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Book Says Ancient China-India Link Evident in the fact Chinese Language has over 35,000 Sanskrit Entries

Book  Title: China and India: Dialogue of Civilisations

Authors: Professor Yu Longyu and Liu Chaohua

Translated from Chinese to English by Professor. B. R. Deepak

Publisher: Pentagon 2021

Pages: 683 in hard cover

Price: Rs. 2995/-

 Chinese language has over 35,000 Sanskrit entries

 

 

Professor B R Deepak’s translated volume titled China and India: Dialogue of Civilizations opens a not much known but very significant amount of civilisational dialogue between India and China for the last two millennia.  China and India: Dialogue of the Civilisations is one of the volumes in the History of the Sino-Foreign Literary Exchange series (total 17 volumes) written by Professor Yu Longyu and Liu Zhaohua in Chinese. The 700 pages plus volume is a mind-boggling in- The first three chapters focus on the literary exchanges under the umbrella of Buddhism and cover issues such as the Sutra translation, influence of Buddhist literature on Chinese language and literature, the birth of China’s translation studies etc. The study reveals that in a span of 734 years starting from 10th year of the Yongping Era in Han Dynasty (67 A.D.) to the 16th year of Zhenyuan Era in Tang Dynasty (800 A.D.), in all 185 prominent translators translated 2412 sutras running into 7352 fascicles. It was in the process of sutra translation in China that more than 35,000 entries of Sanskrit were incorporated into Chinese language, and the language itself got transformed into a tonal and multisyllabic language since then. Various facets of Chinese literature, art, music, theatre and astronomy were influenced by the Indian culture, the imprints of which have been discussed in the study in detail.

depth study of the literary dialogue between the two Asian giants right from the dissemination of Buddhism to China till the present day. The book with prefaces by the translator and the authors, introduction, 16 chapters, a substantial postscript, and a long chronology of India-China interaction that incorporates reference books too, makes it a rich and invaluable reference repository.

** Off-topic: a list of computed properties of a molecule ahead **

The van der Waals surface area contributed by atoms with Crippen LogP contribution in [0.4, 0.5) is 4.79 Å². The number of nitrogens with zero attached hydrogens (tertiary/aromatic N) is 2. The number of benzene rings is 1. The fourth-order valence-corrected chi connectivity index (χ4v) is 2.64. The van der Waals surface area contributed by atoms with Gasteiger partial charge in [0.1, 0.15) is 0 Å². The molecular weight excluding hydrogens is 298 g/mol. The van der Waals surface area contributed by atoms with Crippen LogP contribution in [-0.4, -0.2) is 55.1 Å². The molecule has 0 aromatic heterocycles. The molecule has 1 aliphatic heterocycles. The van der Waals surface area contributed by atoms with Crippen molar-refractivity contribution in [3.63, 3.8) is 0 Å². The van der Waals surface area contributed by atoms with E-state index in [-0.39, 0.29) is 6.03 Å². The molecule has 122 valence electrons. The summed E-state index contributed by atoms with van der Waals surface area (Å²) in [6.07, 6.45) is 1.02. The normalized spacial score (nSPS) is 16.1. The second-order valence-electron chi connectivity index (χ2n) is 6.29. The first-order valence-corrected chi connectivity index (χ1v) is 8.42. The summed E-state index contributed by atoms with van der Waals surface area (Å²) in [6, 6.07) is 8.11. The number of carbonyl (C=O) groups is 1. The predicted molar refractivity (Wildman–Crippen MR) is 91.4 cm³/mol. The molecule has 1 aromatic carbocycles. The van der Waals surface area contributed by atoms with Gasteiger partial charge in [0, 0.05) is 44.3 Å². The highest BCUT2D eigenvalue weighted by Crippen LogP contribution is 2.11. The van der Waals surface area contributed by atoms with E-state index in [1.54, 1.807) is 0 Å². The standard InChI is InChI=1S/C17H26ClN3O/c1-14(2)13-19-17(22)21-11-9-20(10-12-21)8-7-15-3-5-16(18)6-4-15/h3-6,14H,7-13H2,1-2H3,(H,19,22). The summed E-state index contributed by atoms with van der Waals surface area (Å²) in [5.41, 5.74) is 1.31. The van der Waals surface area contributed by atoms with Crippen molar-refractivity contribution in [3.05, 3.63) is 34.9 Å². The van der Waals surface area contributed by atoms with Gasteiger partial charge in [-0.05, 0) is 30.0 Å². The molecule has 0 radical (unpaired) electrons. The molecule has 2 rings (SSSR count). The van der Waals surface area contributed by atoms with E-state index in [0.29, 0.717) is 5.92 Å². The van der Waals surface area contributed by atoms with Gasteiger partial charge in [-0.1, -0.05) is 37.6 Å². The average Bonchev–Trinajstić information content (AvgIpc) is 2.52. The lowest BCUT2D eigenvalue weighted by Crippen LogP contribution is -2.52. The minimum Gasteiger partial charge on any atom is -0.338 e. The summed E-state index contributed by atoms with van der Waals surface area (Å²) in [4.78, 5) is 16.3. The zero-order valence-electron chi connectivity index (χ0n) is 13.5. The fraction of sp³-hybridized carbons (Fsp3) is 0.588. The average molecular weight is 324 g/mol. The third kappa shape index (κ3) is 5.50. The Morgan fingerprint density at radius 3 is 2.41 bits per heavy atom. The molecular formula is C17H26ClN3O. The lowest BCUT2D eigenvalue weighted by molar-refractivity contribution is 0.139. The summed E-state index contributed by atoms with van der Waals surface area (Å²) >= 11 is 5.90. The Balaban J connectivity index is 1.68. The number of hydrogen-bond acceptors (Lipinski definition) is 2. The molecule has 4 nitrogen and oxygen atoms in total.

The next three chapters (4-6) focus on the transmission of Indian fables, myths and theatre into China, dissemination of the Ramayana and Mahabharata and the adaptation of certain contents from these into Chinese and Buddhist literature is quite interesting.  Three Jataka stories – King Dasharatha, Monkey King, and Shambuka the earliest and most conclusive texts of dissemination of the Ramayana to China are discussed. All narrate Ramayana but in Buddhist setting; tweaking with the characters, and time and place has certain digressions, which is a phenomenon that can be traced to the Indian subcontinent as well as Southeast Asia.

The focus of next five chapters (7-11) is on the leading Indologists of China and their research on India’s classical and modern literary works. It starts from the translation of Tagore in China, and then discusses the contribution of Padma Bhushan Ji Xianlin, Xu Fancheng, Jin Kemu, Huang Baosheng and Liu Anwu to the India-China literary dialogue and cultural exchange of contemporary times. Some of the names may be known in India, however, the contribution of Xu Fancheng who spent 27 years in Sri Aurobindo Ashram and happens to be the first Chinese to translate the Upanishads remains buried not only in India but also in China for a long time. At the end of these chapters the research of contemporary Chinese scholars on India is also given as an appendix. These are the scholars who continued the fine tradition of sutra translation in China; the translation and publication of Bhagvad-Gita in the 1940s, Upanishads in the 1950s, Kalidasa’s Abhijnanashakuntala and Meghaduta in the 1950s and 1960s, the Ramayana from Sanskrit in the 1980s, Ramcharitmanas in 1988, Rabindranath Tagore’s works in 24 volumes in 2000, the complete Mahabharata from Sanskrit in 2005, various editions of Manusmriti; Sursagar and Kabir Granthavali in 2018-19 testifies this. Apart from the scattered translation of the Vedas, it could be said that China has translated almost the entire repository of mainstream Indian literature and philosophy including the Panchtantra, Kathasagar, Six philosophical Schools of India, and Shankracharya into Chinese.